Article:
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Turkey PM defends new Internet curbs as way to stop 'cyber bullies'

Turkey's Prime Minister Recep Tayyip Erdogan (C) arrives to address the members of parliament of the ruling Justice and Development Party (AKP) during a meeting at the Turkish parliament in Ankara on February 11, 2014. AFP PHOTO / ADEM ALTAN

ANKARA: Turkish Prime Minister Recep Tayyip Erdogan on Tuesday vehemently rejected criticism of his country's tough new Internet curbs, saying the legislation was necessary to stop "cyber bullies running wild".

"Nobody will be tapped. Nobody's (personal) data on the Internet will be stored. Nobody's freedom will be breached," Erdogan told his ruling party lawmakers in parliament.

Turkey's parliament triggered a storm of protest at home and abroad last week after it approved restrictions to the Internet, with opponents saying they were an attempt by Erdogan to stifle dissent.

Hitting back at international criticism that the new regulations amounted to online censorship, Erdogan said: "Nobody can teach us a lesson."

"There is an Internet world where cyber bullies are running wild," he said, adding that the legal changes were aimed at preventing "blackmail" by enemies.

Under the new restrictions, Turkey's Telecommunications Communications Presidency (TIB) can demand that providers block pages deemed insulting or as invading privacy -- and without the need for a judge.

The body will also be able to request users' online communications and traffic information from hosting providers, which will have to retain data for up to two years.

Turkish President Abdullah Gul now has two weeks to sign the Internet law before it comes into force.

Turkey's opposition and numerous rights groups have urged the president not to approve the curbs.

Turkish citizens have also voiced their anger. On Saturday, riot police in Istanbul used tear gas and water cannons to disperse some 2,000 protesters demonstrating against the Internet restrictions.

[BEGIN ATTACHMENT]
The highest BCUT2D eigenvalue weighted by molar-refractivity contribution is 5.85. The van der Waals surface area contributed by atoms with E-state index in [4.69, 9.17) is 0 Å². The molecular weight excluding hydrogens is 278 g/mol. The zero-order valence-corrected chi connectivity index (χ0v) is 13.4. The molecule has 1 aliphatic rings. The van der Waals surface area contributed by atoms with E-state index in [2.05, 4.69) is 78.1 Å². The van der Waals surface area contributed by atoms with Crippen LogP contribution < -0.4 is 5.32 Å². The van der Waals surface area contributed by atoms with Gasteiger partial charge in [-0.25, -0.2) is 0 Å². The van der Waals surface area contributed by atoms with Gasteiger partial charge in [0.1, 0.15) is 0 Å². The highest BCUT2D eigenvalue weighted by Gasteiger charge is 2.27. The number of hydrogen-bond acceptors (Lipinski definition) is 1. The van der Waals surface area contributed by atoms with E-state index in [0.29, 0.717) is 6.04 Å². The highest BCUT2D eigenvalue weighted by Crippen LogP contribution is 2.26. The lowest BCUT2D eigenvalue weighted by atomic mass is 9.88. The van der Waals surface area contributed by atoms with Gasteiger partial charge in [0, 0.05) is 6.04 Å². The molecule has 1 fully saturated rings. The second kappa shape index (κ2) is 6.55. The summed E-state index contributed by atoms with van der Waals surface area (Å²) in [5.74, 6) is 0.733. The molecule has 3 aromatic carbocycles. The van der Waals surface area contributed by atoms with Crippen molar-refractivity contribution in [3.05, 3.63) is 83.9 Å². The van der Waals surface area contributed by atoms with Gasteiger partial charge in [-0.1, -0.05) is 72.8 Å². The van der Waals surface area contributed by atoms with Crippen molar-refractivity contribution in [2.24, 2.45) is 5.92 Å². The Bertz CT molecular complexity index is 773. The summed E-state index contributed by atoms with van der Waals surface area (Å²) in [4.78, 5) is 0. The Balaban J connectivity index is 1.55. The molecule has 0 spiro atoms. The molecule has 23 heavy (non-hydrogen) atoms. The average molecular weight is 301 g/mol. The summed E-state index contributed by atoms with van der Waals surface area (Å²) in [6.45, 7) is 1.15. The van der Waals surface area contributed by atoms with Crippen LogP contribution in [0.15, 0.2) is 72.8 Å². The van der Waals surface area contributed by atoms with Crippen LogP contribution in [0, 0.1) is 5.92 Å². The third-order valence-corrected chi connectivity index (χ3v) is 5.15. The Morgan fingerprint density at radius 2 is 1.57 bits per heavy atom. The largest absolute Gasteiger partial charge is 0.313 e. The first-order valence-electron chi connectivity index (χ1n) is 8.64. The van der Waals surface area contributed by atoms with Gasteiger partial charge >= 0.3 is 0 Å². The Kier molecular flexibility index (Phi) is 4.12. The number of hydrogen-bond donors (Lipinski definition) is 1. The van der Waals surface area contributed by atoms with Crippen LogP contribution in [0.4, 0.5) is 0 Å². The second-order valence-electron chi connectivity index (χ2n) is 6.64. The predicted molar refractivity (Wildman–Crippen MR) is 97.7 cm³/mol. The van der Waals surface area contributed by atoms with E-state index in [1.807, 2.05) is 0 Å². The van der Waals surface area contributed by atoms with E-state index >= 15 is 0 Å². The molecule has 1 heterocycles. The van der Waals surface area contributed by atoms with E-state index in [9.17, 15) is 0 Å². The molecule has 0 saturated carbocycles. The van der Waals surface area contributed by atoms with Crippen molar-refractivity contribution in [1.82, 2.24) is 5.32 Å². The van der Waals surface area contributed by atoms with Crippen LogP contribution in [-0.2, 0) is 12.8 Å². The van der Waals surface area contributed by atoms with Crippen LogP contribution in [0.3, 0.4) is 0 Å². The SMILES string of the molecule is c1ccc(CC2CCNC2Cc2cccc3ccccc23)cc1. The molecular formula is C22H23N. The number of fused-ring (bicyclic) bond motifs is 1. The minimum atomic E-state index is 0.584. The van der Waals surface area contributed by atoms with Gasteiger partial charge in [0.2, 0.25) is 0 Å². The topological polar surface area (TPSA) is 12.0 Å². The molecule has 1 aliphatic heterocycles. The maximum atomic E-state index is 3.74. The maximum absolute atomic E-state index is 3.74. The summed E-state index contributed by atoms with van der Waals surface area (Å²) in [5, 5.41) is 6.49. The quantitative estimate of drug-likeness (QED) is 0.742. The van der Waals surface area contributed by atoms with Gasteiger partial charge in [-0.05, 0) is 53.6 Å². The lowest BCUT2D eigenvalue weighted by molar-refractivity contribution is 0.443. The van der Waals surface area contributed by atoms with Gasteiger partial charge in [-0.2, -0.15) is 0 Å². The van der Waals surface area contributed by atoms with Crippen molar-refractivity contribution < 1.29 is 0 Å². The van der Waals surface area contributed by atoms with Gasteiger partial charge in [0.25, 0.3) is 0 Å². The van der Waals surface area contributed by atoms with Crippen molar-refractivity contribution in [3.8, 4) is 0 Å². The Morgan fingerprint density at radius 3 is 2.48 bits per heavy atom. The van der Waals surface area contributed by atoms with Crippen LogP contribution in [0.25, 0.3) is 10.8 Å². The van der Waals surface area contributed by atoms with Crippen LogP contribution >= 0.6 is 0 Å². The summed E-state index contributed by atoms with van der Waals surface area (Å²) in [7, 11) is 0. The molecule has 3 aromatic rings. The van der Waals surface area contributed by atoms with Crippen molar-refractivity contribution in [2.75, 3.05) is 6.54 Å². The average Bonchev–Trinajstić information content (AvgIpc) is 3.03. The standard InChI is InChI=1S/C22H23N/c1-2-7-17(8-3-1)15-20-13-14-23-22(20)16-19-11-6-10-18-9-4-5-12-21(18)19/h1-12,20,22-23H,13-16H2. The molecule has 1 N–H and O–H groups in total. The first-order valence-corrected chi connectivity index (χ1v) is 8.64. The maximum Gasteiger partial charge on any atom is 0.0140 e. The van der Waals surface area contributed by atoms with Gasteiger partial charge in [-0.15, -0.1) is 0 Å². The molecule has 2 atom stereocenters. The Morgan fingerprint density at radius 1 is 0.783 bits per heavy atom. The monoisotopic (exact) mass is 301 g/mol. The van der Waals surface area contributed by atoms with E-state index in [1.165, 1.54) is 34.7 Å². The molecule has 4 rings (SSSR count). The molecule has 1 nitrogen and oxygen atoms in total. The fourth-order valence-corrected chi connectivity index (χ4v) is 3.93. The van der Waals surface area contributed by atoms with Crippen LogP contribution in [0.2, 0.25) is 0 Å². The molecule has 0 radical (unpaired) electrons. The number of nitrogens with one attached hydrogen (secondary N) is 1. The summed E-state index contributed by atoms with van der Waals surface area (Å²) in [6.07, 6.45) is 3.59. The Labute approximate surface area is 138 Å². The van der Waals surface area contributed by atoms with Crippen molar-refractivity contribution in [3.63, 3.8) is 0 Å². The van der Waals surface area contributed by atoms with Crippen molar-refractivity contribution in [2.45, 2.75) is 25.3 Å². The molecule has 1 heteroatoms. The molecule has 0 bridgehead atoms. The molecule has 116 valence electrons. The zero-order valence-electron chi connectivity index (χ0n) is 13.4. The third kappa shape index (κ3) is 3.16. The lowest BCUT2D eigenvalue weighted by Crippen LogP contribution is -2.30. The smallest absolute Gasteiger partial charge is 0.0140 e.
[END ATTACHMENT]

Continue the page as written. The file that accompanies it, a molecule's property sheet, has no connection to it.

The timing of the legislation has raised eyebrows because it comes as Erdogan is battling a major corruption investigation implicating members of his inner circle, seen as the biggest challenge yet to his 11-year-rule.

Some of his critics say the legislation is specifically aimed at stopping details of the high-level probe from being leaked online.

Erdogan has portrayed the graft investigation as a plot against him by people within the Turkish police and judiciary loyal to Fethullah Gulen, an Islamic preacher living in exile in the United States.

His Justice and Development Party (AKP) government has sacked or reassigned thousands of police and prosecutors in response to the probe, prompting questions about the state of democracy in European Union hopeful Turkey.

The Council of Europe Human Rights Commissioner, Nils Muiznieks, told AFP that the Internet law raised "new concerns in terms of compatibility with European human rights standards on freedom of expression and freedom of the media".

"The hasty and opaque manner in which these amendments have been pushed through the parliament, without any genuine consultation of the major stakeholders, is also regrettable," he said.

Also on Tuesday, Turkey's main opposition leader Kemal Kilicdaroglu called for Erdogan's resignation after playing leaked recordings linked to the corruption inquiry to his party members.

The tapes allegedly expose the government's close links to high-profile businessmen and reveal officials putting pressure on media bosses.

"There is no other country in the world that smells to high heaven of corruption like Turkey," said Kilicdaroglu.

"How come those rascals stay in power?" he asked. "How does the prime minister remain in his seat?"

 

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Summary

Turkish Prime Minister Recep Tayyip Erdogan on Tuesday vehemently rejected criticism of his country's tough new Internet curbs, saying the legislation was necessary to stop "cyber bullies running wild".

Turkey's parliament triggered a storm of protest at home and abroad last week after it approved restrictions to the Internet, with opponents saying they were an attempt by Erdogan to stifle dissent.

Turkey's opposition and numerous rights groups have urged the president not to approve the curbs.

The timing of the legislation has raised eyebrows because it comes as Erdogan is battling a major corruption investigation implicating members of his inner circle, seen as the biggest challenge yet to his 11-year-rule.


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